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Cause for Concern: Recent Survey Reveals the Level of Gambling Addiction in Japan

Aug 26, 2014
Pachiko Addiction

Pachiko Addiction

The results of a recent study on gambling addiction are causing people to worry about the imminent legalization of casinos in Japan. According to the survey, almost 5% of Japanese adults are already problem gamblers, despite casino games being forbidden in the country.

The latest gambling news have revealed that, compared to the majority of other nations, this rate is five times bigger.Instead of popular games such as roulette, slot machines, or even blackjack, Japan’s favorite is pachinko. There are a number of pachinko parlors across the country, and they are all extremely popular.

In addition, the study showed a rising trend in Internet and alcohol addiction among Japanese adults. The survey was headed by Susumu Higuchi, a leading expert on addiction. Higuchi is worried that legalizing casinos would make things worse. “If something new becomes available, addiction will only rise,” he told reporters.

Yahoo News: Gambling, IT, booze addictions rife in Japan: studyThe study brought to light one of the most worrying gambling facts, that 5% of adults living in Japan have lost control over their gambling habits. What separates the Japanese from other developed, industrialized nations is the low public awareness regarding the dangers of gambling addiction.

A campaigner who has a significant amount of experience in the field said that while others prefer to talk openly about this issue and try to prevent it or to at least reduce its negative impact, things are different in Japan, where no one wants to confront the reality of problem gambling.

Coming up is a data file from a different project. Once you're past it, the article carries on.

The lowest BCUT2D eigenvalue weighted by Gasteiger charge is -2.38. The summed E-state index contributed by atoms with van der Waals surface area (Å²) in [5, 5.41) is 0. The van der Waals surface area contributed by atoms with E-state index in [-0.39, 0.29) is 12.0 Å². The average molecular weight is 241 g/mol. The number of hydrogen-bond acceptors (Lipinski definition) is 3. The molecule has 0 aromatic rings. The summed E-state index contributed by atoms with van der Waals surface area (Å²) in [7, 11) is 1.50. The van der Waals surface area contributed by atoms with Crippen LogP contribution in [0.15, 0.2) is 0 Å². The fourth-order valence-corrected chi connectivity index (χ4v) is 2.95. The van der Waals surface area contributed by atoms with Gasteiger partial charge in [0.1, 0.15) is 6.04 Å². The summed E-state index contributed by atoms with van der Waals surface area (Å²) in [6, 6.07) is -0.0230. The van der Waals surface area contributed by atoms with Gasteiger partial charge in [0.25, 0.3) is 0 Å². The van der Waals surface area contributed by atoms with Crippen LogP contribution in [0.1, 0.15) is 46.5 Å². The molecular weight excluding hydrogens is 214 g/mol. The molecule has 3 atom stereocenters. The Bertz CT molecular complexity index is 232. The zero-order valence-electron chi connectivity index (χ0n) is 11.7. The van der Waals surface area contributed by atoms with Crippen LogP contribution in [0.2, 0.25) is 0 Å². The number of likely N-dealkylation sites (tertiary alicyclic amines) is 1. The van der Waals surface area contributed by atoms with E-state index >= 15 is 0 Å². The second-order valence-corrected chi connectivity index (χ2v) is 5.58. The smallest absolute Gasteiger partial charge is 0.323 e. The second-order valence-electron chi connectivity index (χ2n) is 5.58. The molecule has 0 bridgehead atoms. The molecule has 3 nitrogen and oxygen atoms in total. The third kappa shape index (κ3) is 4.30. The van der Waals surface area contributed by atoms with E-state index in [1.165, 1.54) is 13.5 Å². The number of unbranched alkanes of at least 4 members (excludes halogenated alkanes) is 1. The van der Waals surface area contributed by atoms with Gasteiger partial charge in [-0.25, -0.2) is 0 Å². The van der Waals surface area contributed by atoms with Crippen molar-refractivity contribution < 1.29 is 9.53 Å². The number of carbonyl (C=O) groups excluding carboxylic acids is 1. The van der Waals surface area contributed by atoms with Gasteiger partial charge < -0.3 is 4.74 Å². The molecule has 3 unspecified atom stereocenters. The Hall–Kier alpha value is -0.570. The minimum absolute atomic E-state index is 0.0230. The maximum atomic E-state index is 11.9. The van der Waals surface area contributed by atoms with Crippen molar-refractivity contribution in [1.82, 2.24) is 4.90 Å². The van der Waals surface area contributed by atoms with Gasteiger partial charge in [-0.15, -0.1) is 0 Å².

According to researchers, roughly 5.36 million people in Japan are most probably pathological gamblers. That number represents 4.8% of the country’s adult population, all of them players who cannot resist the impulse to spend their money on wagers.

While casinos are still illegal at the moment, there are a number of pachinko parlors and other gambling establishments to choose from.

Wall Street Journal: Five Million Japanese Have Gambling Problem, Says Ministry Study

According to a group of researchers working under the Ministry of Health, Labor and Welfare, around 5.36 million people living in Japan could be suffering from a pathological gambling problem. The number represents 4.8% of the country’s adult population.

The study was funded by the ministry and the team of researchers was led by Susumu Higuchi of the Kurihama Medical and Addiction Center. In 2013, 4,153 randomly chosen adults living in Japan participated in the survey that found 8.7% of men and 1.8% of women show signs that they could be addicted to gambling.

Everyone participating in the survey was told to describe their gambling habits. They were asked to talk about activities such as betting on horse racing, online casino games, slot machines, boat racing, as well as pachinko. The latter is a very popular pinball-like game which can be played in parlors across the country.

The report also revealed that, compared to other developed countries, Japan had a higher percentage of pathological gamblers.

The Asahi Shimbun: Millions of Japanese hooked on gambling, survey shows

Recent news have revealed that an estimated 5.36 million Japanese adults – representing 4.5% of the nation’s adult population – are suspected of being addicted to gambling. About 4.38 million adult males and 980,000 female adults are habitual gamblers. The results are similar to those found in 2008, at the time of the last study.

The researchers asked subjects to answer “yes” or “no” to a number of questions or affirmations such as “I have gambled more than what I initially intended to do”. Those who answered “yes” to most of them are suspected of being pathological gamblers, as their replies indicate they cannot resist the temptation of playing for money.

Compared to other countries where similar studies have been carried out, the ratio for both men and women was particularly high in Japan. For example, in Switzerland only 0.5% of the total adult population was suspected of having a gambling problem; in the Us state of Louisiana, the percentage was a bit higher, at 1.58%, while in Hong Kong it reached 1.8%. Still, none of these come close to Japan’s 4.8%.